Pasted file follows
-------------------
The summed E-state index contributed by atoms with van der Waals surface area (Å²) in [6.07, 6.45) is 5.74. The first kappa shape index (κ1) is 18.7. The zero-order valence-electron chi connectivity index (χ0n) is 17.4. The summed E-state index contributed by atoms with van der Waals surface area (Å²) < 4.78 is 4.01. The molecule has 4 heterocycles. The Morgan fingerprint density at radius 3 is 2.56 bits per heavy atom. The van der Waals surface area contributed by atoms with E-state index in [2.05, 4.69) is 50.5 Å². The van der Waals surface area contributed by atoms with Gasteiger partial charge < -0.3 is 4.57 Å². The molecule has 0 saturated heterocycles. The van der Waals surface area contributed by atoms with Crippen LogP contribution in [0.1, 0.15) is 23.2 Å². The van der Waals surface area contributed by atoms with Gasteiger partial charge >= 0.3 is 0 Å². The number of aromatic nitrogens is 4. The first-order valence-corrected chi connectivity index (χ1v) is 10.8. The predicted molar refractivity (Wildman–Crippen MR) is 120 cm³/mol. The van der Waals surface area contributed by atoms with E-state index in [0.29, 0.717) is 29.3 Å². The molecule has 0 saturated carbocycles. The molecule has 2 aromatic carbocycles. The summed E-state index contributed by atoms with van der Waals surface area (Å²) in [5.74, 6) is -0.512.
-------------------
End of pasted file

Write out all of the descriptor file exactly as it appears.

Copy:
The summed E-state index contributed by atoms with van der Waals surface area (Å²) in [6.07, 6.45) is 5.74. The first kappa shape index (κ1) is 18.7. The zero-order valence-electron chi connectivity index (χ0n) is 17.4. The summed E-state index contributed by atoms with van der Waals surface area (Å²) < 4.78 is 4.01. The molecule has 4 heterocycles. The Morgan fingerprint density at radius 3 is 2.56 bits per heavy atom. The van der Waals surface area contributed by atoms with E-state index in [2.05, 4.69) is 50.5 Å². The van der Waals surface area contributed by atoms with Gasteiger partial charge < -0.3 is 4.57 Å². The molecule has 0 saturated heterocycles. The van der Waals surface area contributed by atoms with Crippen LogP contribution in [0.1, 0.15) is 23.2 Å². The van der Waals surface area contributed by atoms with Gasteiger partial charge >= 0.3 is 0 Å². The number of aromatic nitrogens is 4. The first-order valence-corrected chi connectivity index (χ1v) is 10.8. The predicted molar refractivity (Wildman–Crippen MR) is 120 cm³/mol. The van der Waals surface area contributed by atoms with E-state index in [0.29, 0.717) is 29.3 Å². The molecule has 0 saturated carbocycles. The molecule has 2 aromatic carbocycles. The summed E-state index contributed by atoms with van der Waals surface area (Å²) in [5.74, 6) is -0.512.